“We’re not sure. How thick can a wall be?”

The Siege Serf was elbowed aside by the Tower Serf, who said, “Our byword is Construct and Conquer. The Wall may be a hundred feet thick, a million miles long, and who knows how deep the foundations are, so why try to go through it, or around it, or under it when we have the know-how to go over it? Twenty Towers and counting, youngsters.”

“How high is the Wall?” an Of-Ager asked.

“Not so high we can’t get over it,” said the Tower Serf.

“Times up,” said the Track Serf, pushing through the other Party Pitchers. “Tracking is the only sensible way to breach the Wall. Our byword is Explore and Conquer. Diamond mines, deeper and deeper foundations, mining, don’t make any sense when you can lay track in a jiffy and go around the Wall.”

“How long is the Wall?” came the question from a youngster who didn’t know better.

“Not so long that we can’t get around it with enough track, and building track is easy compared to drilling, towering, and digging. We’ve laid thousands of miles of track so far. You can bet we’re close to one end or the other.”

Next, and last, was the Tunnel Serf, who said, “Slogans aren’t getting anyone past the Wall. If you’re going to dig for iron, diamonds, foundations, why not dig for what matters, go under the Wall? Tunnel Serfs can dig deep in the time it takes these drillers, track layers, and skyscrapers to gain a foot on the wall.”

“A question,” hollered a pale young thing in the back of the room. “What makes you think you can find the bottom of the Wall?”

A moment’s hesitation before the Tunnel Serf said, “Ever heard of footings with no bottom? Didn’t think so, youngster. They’re down there all right, and when we find ‘em…zip, we’ll be on the other side and living high.”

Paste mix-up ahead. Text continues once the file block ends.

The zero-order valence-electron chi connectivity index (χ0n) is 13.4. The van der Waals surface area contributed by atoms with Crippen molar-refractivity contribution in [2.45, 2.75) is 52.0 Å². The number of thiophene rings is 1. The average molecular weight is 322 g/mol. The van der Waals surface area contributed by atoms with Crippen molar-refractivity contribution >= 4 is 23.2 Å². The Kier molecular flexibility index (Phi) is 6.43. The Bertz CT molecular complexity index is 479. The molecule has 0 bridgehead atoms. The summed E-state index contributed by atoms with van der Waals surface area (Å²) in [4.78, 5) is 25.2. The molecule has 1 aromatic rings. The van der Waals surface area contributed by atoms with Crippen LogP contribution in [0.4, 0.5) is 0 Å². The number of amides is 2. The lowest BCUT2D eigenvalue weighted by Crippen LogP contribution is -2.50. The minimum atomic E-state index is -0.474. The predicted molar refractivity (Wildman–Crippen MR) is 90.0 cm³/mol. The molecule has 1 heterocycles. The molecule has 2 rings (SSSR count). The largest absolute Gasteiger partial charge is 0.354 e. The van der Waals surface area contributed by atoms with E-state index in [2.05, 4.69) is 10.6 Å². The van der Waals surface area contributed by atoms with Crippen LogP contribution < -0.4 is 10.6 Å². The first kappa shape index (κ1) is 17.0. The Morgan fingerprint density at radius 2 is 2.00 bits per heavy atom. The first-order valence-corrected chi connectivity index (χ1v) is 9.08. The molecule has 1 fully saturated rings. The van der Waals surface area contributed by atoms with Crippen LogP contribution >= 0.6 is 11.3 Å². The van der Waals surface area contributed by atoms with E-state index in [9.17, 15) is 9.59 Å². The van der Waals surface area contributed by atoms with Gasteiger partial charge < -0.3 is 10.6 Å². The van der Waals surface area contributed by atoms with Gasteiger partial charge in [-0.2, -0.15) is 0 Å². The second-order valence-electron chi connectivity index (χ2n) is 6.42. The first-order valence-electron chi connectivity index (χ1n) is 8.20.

A bell went off and the Party Pitchers trotted out of the room. At the door, the Of-Agers dispersed, with Lyn looking up and down the Boulevard that paralleled the Wall at a distance of exactly one thousand feet.  From where Lyn stood, neither the top of the Wall nor either end could be seen, the same as every other vantage point along the Wall.

Not your typical dull-witted Of-Ager, Lyn had decided to talk to working Tower, Siege, Tunnel, and Track Serfs before deciding on a Party.

Down the smoky block went the youngster, passing massive siege-works, observing piles of dirt and slag that surrounded and buttressed tower foundations, tracks extending in both directions, a deep deep pit for tunneling.

The Tower Serfs hostel-tavern was in the shadow of the gargantuan Wall. Lyn waited there for Jean to finish work, drinking one of two grogs allocated each day to those who lived on the Serf side of the Boulevard.